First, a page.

Young Japanese are too westernized these days

Japan

A dense network of seemingly unresolved cultural contradictions pervades people's lives on the Japanese islands. Behind the external westernization, which is clearly expressed in the lifestyle of young people, there are still traditional norms of value such as the high status of the family, group security or the unabashed pursuit of harmony.

Tokyo at night. (& copy picture-alliance / AP)

The future seems to have already begun. A two-kilometer-high residential and office tower on an artificial island in Tokyo Bay is planned, and group trips into space are being offered, for which a place in a holiday complex on the moon can already be booked. No plan is daring enough not to be thought of in Japanese companies. The public is intoxicated with such visions of the future, and yet the Japanese repeatedly testify to deep pessimism in surveys: Fear of war, concern about the supposedly overpowering neighbor China and, increasingly, concern about jobs are in stark contrast to a limitless optimism about the future, the makes one believe that anything is doable. At the same time, traditional values ​​are still alive: the young people still honor old age, as statistics show. According to this, the majority of young men still wish that their old parents should spend their retirement years with their families, even if the living situation makes such wishes illusory. Japan's average apartments are too small for such forms of life.

Japan in the field of tension between tradition and modernity. A castle from the 16th century. (& copy JAPAN photo archive)
In a society that is aging ever faster, tensions arise between the generations: Japanese youths experience how families live in the USA or Europe and increasingly perceive it as a deficit that their fathers are only present on the weekends, often only on Sundays. The values ​​of the parents' generation are increasingly being questioned by Japanese youth. Young Japanese people no longer want to go into a company after their studies and work there without complaint and ready to make sacrifices for the good of the company and the Japanese nation. The group of "freeta" (pronounced: friita, a Japanese-English made-up word) is growing, who "drift" aimlessly for some time between graduation and working life.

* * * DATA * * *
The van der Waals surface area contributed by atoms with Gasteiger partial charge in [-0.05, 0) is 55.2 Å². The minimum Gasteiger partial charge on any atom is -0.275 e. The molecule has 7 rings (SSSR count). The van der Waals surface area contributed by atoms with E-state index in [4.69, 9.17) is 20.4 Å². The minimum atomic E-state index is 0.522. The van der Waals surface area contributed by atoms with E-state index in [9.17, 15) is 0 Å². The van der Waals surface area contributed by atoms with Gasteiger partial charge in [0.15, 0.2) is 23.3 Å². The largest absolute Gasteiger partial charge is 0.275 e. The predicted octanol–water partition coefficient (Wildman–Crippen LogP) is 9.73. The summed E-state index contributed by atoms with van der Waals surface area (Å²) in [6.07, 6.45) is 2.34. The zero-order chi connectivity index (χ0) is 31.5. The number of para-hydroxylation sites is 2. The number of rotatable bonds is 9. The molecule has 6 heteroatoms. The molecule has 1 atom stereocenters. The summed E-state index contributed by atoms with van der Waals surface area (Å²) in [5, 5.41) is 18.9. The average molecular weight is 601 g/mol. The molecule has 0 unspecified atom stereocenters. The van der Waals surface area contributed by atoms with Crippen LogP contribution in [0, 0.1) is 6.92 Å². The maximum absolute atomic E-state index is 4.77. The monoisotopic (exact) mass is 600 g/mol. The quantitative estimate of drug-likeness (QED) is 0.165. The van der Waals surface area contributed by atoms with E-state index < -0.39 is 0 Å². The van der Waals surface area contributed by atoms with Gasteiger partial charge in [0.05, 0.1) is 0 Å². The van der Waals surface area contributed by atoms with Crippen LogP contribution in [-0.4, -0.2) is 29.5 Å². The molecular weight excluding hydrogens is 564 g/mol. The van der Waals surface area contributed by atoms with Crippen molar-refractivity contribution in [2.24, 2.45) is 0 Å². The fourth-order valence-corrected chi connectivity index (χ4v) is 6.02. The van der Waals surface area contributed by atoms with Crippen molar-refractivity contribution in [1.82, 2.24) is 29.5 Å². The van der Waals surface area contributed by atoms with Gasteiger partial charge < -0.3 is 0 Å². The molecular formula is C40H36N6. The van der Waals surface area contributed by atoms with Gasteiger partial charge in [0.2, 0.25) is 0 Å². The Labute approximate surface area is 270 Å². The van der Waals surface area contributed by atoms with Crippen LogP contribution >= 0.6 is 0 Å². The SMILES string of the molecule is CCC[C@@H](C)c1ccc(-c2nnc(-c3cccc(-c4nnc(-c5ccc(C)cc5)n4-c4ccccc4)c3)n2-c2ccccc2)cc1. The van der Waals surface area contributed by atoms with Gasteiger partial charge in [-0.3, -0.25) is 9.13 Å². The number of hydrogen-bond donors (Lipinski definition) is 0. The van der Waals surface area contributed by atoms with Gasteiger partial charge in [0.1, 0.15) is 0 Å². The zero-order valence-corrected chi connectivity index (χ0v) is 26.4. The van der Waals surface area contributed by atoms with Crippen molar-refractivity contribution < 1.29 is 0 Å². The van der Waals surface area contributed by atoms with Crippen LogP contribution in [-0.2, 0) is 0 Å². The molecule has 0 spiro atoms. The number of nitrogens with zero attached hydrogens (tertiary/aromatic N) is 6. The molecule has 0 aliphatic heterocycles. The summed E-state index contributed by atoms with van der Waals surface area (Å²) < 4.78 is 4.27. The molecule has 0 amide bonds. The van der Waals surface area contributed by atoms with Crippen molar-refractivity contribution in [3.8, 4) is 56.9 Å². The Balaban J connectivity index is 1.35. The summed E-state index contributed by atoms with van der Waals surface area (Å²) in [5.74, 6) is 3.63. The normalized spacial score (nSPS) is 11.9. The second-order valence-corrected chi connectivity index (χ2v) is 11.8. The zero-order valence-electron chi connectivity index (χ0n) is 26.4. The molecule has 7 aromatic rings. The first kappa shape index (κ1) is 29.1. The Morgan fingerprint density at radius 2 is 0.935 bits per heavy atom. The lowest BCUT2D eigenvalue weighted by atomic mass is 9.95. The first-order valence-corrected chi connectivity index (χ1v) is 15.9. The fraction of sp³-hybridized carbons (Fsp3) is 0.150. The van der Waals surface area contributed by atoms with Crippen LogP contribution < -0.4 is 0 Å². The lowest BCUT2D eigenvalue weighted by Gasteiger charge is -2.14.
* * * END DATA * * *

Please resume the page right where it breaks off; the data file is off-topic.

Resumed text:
Apparent contradictions

"Old Japan" is still alive as it is found in the romantic ideas of western travelers, and it can still be discovered in the big cities. But already the impression arises that only tourists are interested in this. Japan's big city youth is about to drift between pleasure addiction and consumer frenzy into a futuristic art world. To be fashionably "in" and to enjoy life seem more important than self-sacrifice for the company: work performance "until you drop" six days a week, in extreme cases perhaps death through overwork (Japanese karoshi) appears to more and more young people to be undesirable . Fulfillment in work is increasingly being questioned as a value.

Japan in the field of tension between tradition and modernity. The Shinjuku district of Tokyo. (& copy JAPAN photo archive)